2. Poor integration of non-kinetic fires and electronic warfare. The Russian cyberattacks kickstarting the conflict were more limited than we expected and did not support the greater air-superiority objective. Were the Russians able to cut off Ukrainian military leaders from those they are commanding, or at least disrupt their C2 and communications to the tactical forces, Ukrainian air and air-defense forces would have been forced to fight in an uncoordinated fashion, making them less lethal and more susceptible to attack. Russia deployed numerous electronic attack vehicles to the front, and we expected it would attack across the electromagnetic spectrum, including denying or disrupting communications (space-based and terrestrial), airborne- and ground-based radars, and satellite precision navigation and timing (PNT). So far, there has been no reporting of large-scale communication, radar, or PNT disruption, allowing Ukrainian air and air defenses to communicate, navigate, and build an intelligence picture of the battlespace.
  3. Poor Suppression of Enemy Air Defenses (SEAD) doctrine, training, and execution. The Russian forces have failed to effectively execute the SEAD mission. From our perspective, Russia has not learned from the 2008 Georgia conflict, the vital importance of finding and destroying radars, air defense C2, and SAMs at the onset of hostilities. Russia has not developed a dedicated SEAD force, and its unsuccessful execution implies significant issues with the SEAD doctrine, training, or (more likely) both. The Kremlin’s inability to suppress or destroy Ukrainian SAMs has led to an unknown number of aircraft and helicopter losses and has limited the number of sorties—operational flights made by a single aircraft—flown by their attack aircraft and helicopters, likely because the operating environment has not been cleared of surface-to-air threats.
  4. Limited effectiveness in destroying Ukrainian fighter aircraft. Russia did target Ukrainian airfields with its initial air and missile strikes, and, though confirmed photos and videos display hits to multiple airfields, they were not rendered inoperable, and Russia destroyed few fighter aircraft. As a result, the Ukrainian air force has continued to generate sorties, contesting Russian air superiority.
  5. Poor integration of battlefield intelligence. Russia appears to have failed to provide near-real-time intelligence to enable attacks on mobile targets, specifically the S-300 SAM. Because the Russian air force has been unable to find and these mobile SAMs, they remain a deadly threat to Russian aircraft and helicopters.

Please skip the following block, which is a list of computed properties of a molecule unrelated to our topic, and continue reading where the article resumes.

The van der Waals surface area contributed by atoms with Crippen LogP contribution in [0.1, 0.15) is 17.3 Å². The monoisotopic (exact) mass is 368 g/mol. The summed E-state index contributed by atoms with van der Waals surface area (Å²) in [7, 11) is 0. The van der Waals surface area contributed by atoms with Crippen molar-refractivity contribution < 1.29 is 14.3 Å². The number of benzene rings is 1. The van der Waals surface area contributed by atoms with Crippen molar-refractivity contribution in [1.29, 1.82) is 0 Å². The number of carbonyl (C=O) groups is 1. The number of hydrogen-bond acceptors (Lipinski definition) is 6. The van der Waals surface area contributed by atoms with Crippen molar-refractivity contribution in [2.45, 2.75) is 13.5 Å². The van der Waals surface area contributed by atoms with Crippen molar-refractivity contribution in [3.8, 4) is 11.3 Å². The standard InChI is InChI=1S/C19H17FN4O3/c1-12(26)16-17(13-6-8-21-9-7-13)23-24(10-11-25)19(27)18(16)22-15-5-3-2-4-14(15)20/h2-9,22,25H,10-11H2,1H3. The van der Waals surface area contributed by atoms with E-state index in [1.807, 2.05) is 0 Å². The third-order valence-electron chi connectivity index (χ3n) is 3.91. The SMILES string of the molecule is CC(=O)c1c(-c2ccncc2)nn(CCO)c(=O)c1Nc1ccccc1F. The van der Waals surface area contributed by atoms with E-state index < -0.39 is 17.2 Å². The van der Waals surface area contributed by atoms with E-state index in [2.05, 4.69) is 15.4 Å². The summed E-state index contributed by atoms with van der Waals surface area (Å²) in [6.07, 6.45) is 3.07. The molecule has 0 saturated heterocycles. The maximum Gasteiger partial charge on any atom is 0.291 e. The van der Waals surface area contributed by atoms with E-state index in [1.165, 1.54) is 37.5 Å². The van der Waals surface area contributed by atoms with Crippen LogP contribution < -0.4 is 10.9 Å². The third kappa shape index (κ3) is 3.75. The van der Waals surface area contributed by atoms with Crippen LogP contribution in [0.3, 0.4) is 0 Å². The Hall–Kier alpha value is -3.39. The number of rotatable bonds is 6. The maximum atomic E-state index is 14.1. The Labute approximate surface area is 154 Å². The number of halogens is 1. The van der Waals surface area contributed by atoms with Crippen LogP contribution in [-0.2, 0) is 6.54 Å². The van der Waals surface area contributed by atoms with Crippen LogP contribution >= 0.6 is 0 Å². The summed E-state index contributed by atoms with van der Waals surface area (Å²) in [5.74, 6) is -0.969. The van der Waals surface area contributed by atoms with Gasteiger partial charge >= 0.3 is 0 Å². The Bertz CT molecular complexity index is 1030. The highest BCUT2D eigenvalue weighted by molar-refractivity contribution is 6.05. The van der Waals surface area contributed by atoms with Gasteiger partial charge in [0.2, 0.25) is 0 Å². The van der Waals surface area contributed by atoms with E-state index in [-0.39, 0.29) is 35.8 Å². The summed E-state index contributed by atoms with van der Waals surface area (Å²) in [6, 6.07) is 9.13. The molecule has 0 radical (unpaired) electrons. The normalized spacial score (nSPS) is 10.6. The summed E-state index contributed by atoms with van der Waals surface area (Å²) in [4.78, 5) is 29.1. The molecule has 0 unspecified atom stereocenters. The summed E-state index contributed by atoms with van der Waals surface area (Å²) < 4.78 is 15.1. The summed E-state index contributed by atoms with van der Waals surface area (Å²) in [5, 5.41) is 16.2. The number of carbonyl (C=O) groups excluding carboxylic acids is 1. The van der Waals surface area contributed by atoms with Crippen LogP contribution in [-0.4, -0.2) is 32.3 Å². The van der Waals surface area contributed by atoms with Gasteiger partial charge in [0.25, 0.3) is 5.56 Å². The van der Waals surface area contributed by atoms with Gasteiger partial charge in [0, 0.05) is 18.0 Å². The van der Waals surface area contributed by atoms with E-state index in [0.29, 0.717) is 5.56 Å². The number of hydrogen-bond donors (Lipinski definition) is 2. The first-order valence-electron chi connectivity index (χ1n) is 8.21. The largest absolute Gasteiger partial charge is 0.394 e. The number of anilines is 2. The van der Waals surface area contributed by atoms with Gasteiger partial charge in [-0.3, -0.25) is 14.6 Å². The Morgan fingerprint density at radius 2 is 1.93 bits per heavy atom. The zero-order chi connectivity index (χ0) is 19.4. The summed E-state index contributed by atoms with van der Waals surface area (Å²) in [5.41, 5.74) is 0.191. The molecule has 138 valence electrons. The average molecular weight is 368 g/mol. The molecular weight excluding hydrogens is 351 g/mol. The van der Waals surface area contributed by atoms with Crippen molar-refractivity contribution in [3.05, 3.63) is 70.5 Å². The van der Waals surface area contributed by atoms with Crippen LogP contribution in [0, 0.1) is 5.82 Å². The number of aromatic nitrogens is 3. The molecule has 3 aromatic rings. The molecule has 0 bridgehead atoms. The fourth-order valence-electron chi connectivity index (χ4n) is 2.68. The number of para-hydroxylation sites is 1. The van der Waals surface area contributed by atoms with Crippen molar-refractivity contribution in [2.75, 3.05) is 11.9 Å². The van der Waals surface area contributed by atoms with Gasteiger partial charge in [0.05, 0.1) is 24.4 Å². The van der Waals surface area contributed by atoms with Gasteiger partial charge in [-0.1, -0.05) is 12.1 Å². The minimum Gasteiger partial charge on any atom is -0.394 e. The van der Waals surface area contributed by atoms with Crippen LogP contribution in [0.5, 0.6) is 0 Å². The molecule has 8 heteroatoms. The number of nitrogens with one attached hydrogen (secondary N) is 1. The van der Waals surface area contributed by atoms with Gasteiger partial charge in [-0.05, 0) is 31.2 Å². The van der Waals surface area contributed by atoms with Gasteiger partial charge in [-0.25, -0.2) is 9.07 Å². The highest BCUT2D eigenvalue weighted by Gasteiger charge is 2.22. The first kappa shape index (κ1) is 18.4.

6. Failure to concentrate effects. Russia has failed to execute an effective combined arms, multi-domain campaign to enable air superiority. So far in the conflict, Russia has used airborne, ground-, and sea-launched cruise and ballistic missiles, and Russian forces have conducted cyberattacks and potentially leveraged electronic warfare. These attacks have failed, however, in concentrating effects on the battlespace, particularly in the battle to gain air superiority over the Ukrainians.

Navy: In the first few days of the war, the Russian navy achieved its aims of establishing sea control in the northern Black Sea from Sevastopol to the southern Ukrainian border and in the Sea of Azov. The Black Sea Fleet will remain a supporting arm of Russian combat operations ashore and cut off any Ukrainian approaches from the Black Sea.

  • Black Sea. According to Automatic Identification System (AIS) data, nearly all commercial traffic has departed from the northern Black Sea and the Sea of Azov or are at anchor. Additionally, likely as part of the effort to establish sea control, as of February 25, two cargo ships (one Turkish-owned and one Moldova-flagged) were attacked. Russian efforts to control merchant traffic in the Black Sea effectively cut off any international resupply efforts to reach Ukraine from the sea.
  • Amphibious operations. Russia has two amphibious groups. The first group in the Sea of Azov conducted an amphibious landing west of Mariupol, with its ground units splitting into two groups. One of these groups assisted with the attack on Mariupol, and the other moved west in support of ground forces along the southern route. The second amphibious group remains in the northern Black Sea and is likely waiting for the right military and weather conditions to conduct an amphibious landing in the vicinity of Odesa.